Random House Books for Young Readers, Paperback, 9780679826989, 64pp.
Publication Date: April 19, 1993
Nine-year-old Hannah would do almost anything to go to school with all the other children in town. But Hannah is blind, and her parents keep her at home, where she is safe. Then Lydia Robbin, a strong-willed teacher, comes to town and convinces Hannah's parents to send her to school. At first Hannah is overjoyed. But she soon learns that there are many obstacles and people that stand in her way. Hannah will need tremendous courage to prove to her classmates, her parents, and herself that Miss Robbin was right to believe in her.
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Leslie Bowman was born in New York City, grew up in Connecticut, and graduated from the Rhode Island School of Design. She has illustrated many children's books, including "Balloons and Other Poems," "Snow Company," and "The Canada Geese Quilt," an ALA Notable Book.Leslie Bowman lives in Minnesota.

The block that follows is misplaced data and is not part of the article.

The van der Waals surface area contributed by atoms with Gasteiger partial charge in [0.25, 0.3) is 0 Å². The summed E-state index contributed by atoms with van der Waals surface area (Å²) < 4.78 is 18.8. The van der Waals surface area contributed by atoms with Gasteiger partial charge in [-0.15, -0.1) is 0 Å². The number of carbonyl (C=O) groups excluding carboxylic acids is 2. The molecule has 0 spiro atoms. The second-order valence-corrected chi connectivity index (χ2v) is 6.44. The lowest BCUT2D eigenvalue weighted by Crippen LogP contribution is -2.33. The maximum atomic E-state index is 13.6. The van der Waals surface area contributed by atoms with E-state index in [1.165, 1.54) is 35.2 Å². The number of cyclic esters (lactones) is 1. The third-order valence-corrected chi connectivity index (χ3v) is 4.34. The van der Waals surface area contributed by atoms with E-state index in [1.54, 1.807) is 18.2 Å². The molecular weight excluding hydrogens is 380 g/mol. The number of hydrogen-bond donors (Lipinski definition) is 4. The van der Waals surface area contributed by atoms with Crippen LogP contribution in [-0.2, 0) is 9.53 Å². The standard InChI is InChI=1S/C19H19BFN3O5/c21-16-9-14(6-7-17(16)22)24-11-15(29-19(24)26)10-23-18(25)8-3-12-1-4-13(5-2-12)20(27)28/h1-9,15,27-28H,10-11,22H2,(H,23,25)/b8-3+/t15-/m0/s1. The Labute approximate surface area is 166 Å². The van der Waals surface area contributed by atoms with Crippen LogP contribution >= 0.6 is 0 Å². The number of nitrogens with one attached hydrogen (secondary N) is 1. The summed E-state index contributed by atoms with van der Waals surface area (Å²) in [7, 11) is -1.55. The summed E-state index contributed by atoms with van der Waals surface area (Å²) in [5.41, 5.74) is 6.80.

"A touching, believable story with strong characterizations and sense of place."-- The Horn Book
"Gloria Whelan offers a warm, believable picture of a blind child as she takes her first steps on the long road toward independence."-- The Braille Monitor
"Nine-year-old Hannah, living on a farm in 1887 Michigan, is referred to as 'poor Hannah' because she is blind. In this brief historical novel, Hannah tells of a turning point in her life when Miss Robbin, the new teacher, comes to board with them and eventually persuades the family to let Hannah attend school. A touching, believable story with strong characterizations and sense of place."--Horn Book.